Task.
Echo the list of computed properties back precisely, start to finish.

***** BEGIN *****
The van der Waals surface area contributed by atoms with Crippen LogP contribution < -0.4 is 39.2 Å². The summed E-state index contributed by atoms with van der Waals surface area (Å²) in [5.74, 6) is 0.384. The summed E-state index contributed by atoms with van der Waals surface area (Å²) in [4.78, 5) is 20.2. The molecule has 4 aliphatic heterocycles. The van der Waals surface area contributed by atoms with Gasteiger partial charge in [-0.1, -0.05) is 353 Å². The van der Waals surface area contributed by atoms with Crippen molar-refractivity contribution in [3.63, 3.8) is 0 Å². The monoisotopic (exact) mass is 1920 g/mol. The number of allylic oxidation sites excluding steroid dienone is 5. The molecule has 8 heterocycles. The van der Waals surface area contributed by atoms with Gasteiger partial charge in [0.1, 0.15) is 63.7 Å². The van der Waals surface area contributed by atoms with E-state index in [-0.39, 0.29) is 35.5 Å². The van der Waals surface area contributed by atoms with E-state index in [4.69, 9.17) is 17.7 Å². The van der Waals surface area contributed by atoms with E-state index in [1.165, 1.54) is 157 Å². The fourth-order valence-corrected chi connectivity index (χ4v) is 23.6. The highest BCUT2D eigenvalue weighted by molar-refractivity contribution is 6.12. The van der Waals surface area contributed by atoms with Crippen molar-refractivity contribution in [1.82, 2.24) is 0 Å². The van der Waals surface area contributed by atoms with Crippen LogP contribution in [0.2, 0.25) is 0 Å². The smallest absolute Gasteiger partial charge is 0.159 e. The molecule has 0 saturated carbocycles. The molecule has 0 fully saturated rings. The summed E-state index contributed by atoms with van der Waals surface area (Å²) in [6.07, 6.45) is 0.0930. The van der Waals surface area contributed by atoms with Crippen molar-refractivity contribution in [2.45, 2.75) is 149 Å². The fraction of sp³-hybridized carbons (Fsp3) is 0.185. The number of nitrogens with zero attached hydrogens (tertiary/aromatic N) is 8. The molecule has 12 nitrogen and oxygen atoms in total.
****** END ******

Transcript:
The van der Waals surface area contributed by atoms with Crippen LogP contribution < -0.4 is 39.2 Å². The summed E-state index contributed by atoms with van der Waals surface area (Å²) in [5.74, 6) is 0.384. The summed E-state index contributed by atoms with van der Waals surface area (Å²) in [4.78, 5) is 20.2. The molecule has 4 aliphatic heterocycles. The van der Waals surface area contributed by atoms with Gasteiger partial charge in [-0.1, -0.05) is 353 Å². The van der Waals surface area contributed by atoms with Crippen molar-refractivity contribution in [3.63, 3.8) is 0 Å². The monoisotopic (exact) mass is 1920 g/mol. The number of allylic oxidation sites excluding steroid dienone is 5. The molecule has 8 heterocycles. The van der Waals surface area contributed by atoms with Gasteiger partial charge in [0.1, 0.15) is 63.7 Å². The van der Waals surface area contributed by atoms with E-state index in [-0.39, 0.29) is 35.5 Å². The van der Waals surface area contributed by atoms with E-state index in [4.69, 9.17) is 17.7 Å². The van der Waals surface area contributed by atoms with E-state index in [1.165, 1.54) is 157 Å². The fourth-order valence-corrected chi connectivity index (χ4v) is 23.6. The highest BCUT2D eigenvalue weighted by molar-refractivity contribution is 6.12. The van der Waals surface area contributed by atoms with Crippen molar-refractivity contribution in [1.82, 2.24) is 0 Å². The van der Waals surface area contributed by atoms with Crippen LogP contribution in [0.2, 0.25) is 0 Å². The smallest absolute Gasteiger partial charge is 0.159 e. The molecule has 0 saturated carbocycles. The molecule has 0 fully saturated rings. The summed E-state index contributed by atoms with van der Waals surface area (Å²) in [6.07, 6.45) is 0.0930. The van der Waals surface area contributed by atoms with Crippen molar-refractivity contribution in [2.45, 2.75) is 149 Å². The fraction of sp³-hybridized carbons (Fsp3) is 0.185. The number of nitrogens with zero attached hydrogens (tertiary/aromatic N) is 8. The molecule has 12 nitrogen and oxygen atoms in total.